Friday, April 23, 2010

World Of Tea 13

From Australia, it's the Tea-Cha, a gadget that apparently allows one to whip up a cup of tea in as little as 30 seconds. One does this, it would seem, at least in part, by using a finer grade of tea. Hmmm. I hate to sound curmudgeonly but don't count me convinced on this one just yet. More here.

Hong Kong milk tea, also known as "silk-stocking milk tea," is apparently so renowned that it merited a brief article in the Wall Street Journal recently. Click here for Hong Kong’s Famous Milk Tea Recipe — Revealed?

Yes, tea people, we have sommeliers too. They exist in the United States and Canada, among other places - including the United Kingdom. For more, check out this profile of "the UK's first Tea Sommelier."

As for England's first commercial tea estate, well, it's one that we've covered here in these pages before. For more about Tregothnan Estate, refer to England’s Homegrown Tea, a short article I wrote recently for the Taste of English Tea blog.

Stay tuned for more World of Tea, an occasional feature that gathers tea-related dispatches from around the globe.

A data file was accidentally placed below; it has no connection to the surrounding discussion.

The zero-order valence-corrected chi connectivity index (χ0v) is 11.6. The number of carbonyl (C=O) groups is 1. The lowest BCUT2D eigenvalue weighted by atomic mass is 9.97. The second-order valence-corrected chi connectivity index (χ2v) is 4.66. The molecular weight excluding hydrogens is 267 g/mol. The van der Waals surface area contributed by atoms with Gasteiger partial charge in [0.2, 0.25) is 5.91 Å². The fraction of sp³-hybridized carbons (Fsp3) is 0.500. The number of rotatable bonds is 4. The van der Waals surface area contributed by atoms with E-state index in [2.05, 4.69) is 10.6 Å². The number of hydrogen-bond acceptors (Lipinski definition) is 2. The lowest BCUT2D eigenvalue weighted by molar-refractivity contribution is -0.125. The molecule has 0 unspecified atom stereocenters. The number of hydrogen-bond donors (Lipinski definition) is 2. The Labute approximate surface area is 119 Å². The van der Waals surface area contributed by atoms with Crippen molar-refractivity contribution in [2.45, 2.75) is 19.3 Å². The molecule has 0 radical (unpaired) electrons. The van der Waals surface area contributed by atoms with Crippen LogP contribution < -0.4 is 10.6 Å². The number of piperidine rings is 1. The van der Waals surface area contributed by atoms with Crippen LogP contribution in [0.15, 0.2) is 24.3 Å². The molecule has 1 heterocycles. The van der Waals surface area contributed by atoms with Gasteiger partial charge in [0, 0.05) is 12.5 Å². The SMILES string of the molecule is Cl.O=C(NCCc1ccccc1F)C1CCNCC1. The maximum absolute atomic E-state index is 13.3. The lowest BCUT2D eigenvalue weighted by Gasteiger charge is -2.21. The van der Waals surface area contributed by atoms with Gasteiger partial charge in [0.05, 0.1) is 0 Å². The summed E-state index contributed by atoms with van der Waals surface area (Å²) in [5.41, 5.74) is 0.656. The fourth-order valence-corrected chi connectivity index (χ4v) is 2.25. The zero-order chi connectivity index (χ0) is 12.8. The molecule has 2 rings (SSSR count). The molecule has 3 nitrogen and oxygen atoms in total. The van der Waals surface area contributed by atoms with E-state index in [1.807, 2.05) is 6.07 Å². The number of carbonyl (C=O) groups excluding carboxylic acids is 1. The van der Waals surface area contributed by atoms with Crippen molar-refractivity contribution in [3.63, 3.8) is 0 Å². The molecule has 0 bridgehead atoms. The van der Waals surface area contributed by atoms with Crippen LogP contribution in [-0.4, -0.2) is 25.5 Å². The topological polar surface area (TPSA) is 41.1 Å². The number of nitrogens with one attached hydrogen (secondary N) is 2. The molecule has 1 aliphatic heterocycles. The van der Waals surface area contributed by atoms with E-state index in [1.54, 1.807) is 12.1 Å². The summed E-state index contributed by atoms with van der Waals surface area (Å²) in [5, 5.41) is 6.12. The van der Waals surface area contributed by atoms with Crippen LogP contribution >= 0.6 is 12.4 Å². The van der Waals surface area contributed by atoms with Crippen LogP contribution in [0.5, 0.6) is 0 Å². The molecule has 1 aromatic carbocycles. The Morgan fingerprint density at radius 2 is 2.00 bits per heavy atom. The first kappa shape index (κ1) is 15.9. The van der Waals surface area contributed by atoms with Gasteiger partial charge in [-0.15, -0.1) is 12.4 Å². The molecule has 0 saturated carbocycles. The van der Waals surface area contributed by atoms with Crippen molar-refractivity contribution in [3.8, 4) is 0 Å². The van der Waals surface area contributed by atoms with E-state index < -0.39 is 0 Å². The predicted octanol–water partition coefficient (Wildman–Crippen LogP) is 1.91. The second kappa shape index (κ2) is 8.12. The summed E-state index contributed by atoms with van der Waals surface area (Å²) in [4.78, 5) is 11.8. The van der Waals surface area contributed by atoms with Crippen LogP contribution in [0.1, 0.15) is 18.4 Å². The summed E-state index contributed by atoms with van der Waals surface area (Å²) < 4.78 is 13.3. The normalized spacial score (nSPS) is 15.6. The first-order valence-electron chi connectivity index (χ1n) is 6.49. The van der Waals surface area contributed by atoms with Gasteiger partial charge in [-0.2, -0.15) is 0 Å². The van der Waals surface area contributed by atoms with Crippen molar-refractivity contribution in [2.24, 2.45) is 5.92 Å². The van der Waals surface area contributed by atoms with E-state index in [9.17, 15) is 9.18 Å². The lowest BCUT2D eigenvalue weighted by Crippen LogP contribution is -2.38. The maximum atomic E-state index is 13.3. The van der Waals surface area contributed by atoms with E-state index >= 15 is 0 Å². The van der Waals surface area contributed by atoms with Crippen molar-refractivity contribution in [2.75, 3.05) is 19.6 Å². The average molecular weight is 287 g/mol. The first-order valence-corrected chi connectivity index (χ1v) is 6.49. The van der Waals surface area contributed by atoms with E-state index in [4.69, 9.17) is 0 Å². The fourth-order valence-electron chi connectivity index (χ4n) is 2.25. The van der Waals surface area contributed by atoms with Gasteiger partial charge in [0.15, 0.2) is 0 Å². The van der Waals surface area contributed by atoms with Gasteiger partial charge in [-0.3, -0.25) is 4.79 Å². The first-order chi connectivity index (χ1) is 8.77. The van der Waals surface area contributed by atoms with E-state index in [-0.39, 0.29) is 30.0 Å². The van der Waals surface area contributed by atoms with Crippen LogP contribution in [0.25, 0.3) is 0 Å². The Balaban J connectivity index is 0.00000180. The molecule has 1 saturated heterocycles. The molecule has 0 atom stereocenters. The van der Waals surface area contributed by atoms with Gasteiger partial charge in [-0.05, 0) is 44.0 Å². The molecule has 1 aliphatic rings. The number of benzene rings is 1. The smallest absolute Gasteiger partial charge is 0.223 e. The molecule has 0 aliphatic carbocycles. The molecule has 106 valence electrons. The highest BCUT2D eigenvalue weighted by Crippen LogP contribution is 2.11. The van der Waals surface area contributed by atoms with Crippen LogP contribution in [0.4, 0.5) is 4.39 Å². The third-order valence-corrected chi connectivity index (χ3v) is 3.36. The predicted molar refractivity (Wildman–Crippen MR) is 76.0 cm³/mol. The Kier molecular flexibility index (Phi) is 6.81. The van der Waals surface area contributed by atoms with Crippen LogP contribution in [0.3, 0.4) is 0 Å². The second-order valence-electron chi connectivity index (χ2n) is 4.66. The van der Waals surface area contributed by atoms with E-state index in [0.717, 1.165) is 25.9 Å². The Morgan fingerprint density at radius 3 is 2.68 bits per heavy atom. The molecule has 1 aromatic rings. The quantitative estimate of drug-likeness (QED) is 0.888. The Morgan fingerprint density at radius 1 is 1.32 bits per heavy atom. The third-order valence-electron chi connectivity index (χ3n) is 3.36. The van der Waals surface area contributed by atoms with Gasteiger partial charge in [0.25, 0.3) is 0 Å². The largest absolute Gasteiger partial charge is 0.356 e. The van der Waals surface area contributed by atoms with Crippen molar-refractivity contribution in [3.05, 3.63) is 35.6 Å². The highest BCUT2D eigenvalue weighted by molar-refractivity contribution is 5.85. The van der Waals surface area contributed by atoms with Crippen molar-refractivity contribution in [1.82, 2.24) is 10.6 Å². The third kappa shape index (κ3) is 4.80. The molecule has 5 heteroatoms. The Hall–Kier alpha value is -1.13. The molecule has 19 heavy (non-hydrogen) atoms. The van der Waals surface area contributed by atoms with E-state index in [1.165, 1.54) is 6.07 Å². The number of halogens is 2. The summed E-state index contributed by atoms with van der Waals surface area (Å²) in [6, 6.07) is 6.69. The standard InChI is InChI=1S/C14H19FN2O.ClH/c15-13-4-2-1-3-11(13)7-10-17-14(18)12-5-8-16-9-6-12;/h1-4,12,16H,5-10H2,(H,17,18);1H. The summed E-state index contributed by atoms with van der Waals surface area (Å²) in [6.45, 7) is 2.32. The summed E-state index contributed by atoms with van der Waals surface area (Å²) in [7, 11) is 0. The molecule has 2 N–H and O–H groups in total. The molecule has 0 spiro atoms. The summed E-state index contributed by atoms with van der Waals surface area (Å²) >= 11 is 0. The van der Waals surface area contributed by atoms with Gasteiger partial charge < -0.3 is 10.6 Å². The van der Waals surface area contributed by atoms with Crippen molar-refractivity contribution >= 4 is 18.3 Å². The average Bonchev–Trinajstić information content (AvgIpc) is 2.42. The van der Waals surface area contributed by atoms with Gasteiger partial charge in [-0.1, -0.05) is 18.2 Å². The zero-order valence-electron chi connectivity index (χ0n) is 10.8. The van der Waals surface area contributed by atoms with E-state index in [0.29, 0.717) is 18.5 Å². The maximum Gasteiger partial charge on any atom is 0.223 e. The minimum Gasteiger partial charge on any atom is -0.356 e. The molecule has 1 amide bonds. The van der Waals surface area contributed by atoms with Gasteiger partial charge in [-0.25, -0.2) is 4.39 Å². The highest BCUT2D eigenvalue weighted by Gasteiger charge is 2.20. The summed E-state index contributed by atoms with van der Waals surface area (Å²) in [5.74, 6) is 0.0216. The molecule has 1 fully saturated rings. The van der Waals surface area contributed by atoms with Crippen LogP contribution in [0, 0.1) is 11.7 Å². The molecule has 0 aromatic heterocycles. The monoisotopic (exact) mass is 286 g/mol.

Adagio Teas triniTea Tea Maker
Zarafina Tea Maker Suite

1 comment:

Alex Zorach said...

I think I share your skepticism of this 30-second brewing process for a similar reason. It is telling when you read Bersten's writing--it's clear what he values and is going for here. He seems to be valuing uniformity / conformity over experimentation and diversity.

He says that the fact that 94% of people in Britain drink tea bag tea is a testimony to the fact that teapot tea is a "failure". Since when did something become good just because it's popular? And what happened to the idea of multiple steepings? Large-leaf whole-leaf tea is wasted if you only steep it once...and what of the whole process of experimentation with steeping?

This is one product or "advancement" which I would be less than eager to promote as it seems at odds with appreciation of diversity and forming of one's own opinions. As these are things I want to promote, I will be steering clear of this invention.